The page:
April 24, 2012

Planting Those Summer Projects

Various succulents await potting up into a large, rusty urn.

A few posts back, I listed some of my summer projects. The list is growing longer than I originally intended, which is typical with me - a little obsessive am I. There is always so much that I want to do, and yes, so little time. I find it so interesting that more often than not, the first thing people say to me when they meet me in person is " I have no idea how you make time to do all that you do!". The truth is, I don't make the time, and I often take on too many tasks, too many promises, and too many special projects. Seeing that my parents were always the same way, I think that it is genetic. Little sleep, lots of coffee, and early mornings are the key. Oh yeah, practicing a close to 100% whole food plant based diet,  and running every day helps! Here then, are some of those projects that I've started this weekend.

Succulents can be planted close together, but I did not have enough, so although this looks a little weak, I guarantee  that it will fill in by summer, once the heat arrives.

A little boring right now, but this will fill in by July. I never know what to do with these old urns, but this has always been my favorite pattern to set out, a dome of succulents in interesting colors and forms.
Many of the summer blooming bulbs have arrives, these Tuberoses must be planted in long tom pots early, and kept in the greenhouse warm, until they sprout. Be sure to get clumps from a reputable grower, these have small roots, and multiple noses. I am using my 1805 gardening book as a guide on how to grow these once very popular fragrant bulb plants. My source? Caladiums 4 Less.com. The finest, I think, as they grow them themselves.

Tuberose bulbs are planted mid depth into the pot, with enough root for their strong roots, and enough height to support their tall stems, which can reach 4 feet in height. The pot must be deep enough to hold a sturdy cane, which will be wired in the 1805 method. More on this project later.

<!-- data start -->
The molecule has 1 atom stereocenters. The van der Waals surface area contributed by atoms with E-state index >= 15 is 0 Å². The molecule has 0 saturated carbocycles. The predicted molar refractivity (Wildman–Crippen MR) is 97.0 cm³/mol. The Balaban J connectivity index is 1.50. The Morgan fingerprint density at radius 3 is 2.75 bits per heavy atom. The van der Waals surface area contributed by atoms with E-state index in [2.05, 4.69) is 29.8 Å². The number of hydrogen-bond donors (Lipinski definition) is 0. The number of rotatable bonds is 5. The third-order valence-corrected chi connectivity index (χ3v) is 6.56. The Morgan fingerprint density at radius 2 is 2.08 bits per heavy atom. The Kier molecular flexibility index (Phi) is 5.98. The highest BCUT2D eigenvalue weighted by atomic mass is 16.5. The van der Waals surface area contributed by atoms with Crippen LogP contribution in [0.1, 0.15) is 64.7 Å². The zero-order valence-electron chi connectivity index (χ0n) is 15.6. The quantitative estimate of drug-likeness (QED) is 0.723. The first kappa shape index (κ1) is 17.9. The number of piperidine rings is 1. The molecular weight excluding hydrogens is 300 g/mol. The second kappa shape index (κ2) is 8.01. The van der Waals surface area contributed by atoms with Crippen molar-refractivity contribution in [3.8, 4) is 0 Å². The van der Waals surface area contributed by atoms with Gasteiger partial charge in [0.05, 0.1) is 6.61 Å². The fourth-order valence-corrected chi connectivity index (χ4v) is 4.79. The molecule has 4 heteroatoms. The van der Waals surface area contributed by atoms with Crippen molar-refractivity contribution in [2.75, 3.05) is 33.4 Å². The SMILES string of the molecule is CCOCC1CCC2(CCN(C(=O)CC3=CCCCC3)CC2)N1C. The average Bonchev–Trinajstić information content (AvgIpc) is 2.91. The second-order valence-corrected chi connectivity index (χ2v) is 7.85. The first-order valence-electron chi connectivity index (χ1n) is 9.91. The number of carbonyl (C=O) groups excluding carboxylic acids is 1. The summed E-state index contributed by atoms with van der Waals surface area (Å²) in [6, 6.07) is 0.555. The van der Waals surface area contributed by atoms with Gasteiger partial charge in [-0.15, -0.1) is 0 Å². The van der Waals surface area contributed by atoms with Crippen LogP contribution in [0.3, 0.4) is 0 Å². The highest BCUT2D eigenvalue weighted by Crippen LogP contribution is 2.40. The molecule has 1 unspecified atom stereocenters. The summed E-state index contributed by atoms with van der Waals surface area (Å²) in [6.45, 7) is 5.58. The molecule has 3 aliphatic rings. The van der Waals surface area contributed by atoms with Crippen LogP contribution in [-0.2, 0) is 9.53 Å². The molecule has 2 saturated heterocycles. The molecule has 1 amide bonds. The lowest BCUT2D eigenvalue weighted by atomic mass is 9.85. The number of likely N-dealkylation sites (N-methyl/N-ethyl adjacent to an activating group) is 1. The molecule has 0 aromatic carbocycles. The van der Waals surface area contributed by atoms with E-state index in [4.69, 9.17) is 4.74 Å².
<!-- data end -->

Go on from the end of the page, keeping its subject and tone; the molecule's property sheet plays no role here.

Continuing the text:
A new variety of a classic topiary plant, Anisodontea, or Cape Mallow, has been allowed to grow vertically untended for a few months in the greenhouse. Untended, so that I can steal some cuttings from the side branches before I begin to train it. These adventitious branched must be allowed to mature a bit before striking for cutting material, so that they won't wilt once out on their own.

My friend Abbie Zabar, a garden writer and artist living in New York has re-inspired me to grow more ( and taller!) topiary. I am not sure that mine could ever be as fine as her terrace full of Rosemary and Olive trees, but it's something to strive for. Her fine book THE POTTED HERB, is worth searching out on rare book sites, or sometimes on Amazon, is a wonderful guide ( she wrote and illustrated it too!).

These Anisodontea cuttings are dipped in rooting hormone powder, and placed in a propagation tray, which will be placed on a heating mat. These cuttings will root in a couple of weeks, as this is an easy plant to propagate, and soon, I will have  a dozen plants.

A Giant Caladium bulb from ( wait, did I forget to tell you about my big caladium project too?) the site Caladium Bulb-4-Less (yeah, bad name, awesome nursery - trust me!). This is one of their colossal bulbs, and it is about ten times larger than any Caladium bulb I have ever seen. I bought 50 ( I know, I know).

These Caladium bulbs were so large, thatI would only plant one per 10 inch pot. These need warth in which to sprout, so the pots are kept in the greenhouse for a month.

Lastly, my Chrysanthemum order arrived from Kings Mums. About 50 varieties this year, ranging from miniature Bonsai Types, or gnomes, to the largest late blooming football types, and giant spider forms.  These arrive as rooted plugs, which must be potted up gradually. I am using 4 inch pots for the next few weeks, until they are pinched, and repotted into either the garden for the summer, again, using traditional 19th century cultural methods, or, into large clay pots for training.

Some of my Mums, waiting to get their first drink. I keep the tags that they were shipped with on the plants, until I can make my own tags up. With the upcoming Primula Exhibition in two weeks, my talk to the New England chapter of the North American Rock Garden Society this weekend, and then, travel to Cambridge for my work team-building off-site next week, my schedule is a little tight! Happy gardening folks!

1 comment :

  1. Can't wait to see how that succulent planter looks in a couple months.


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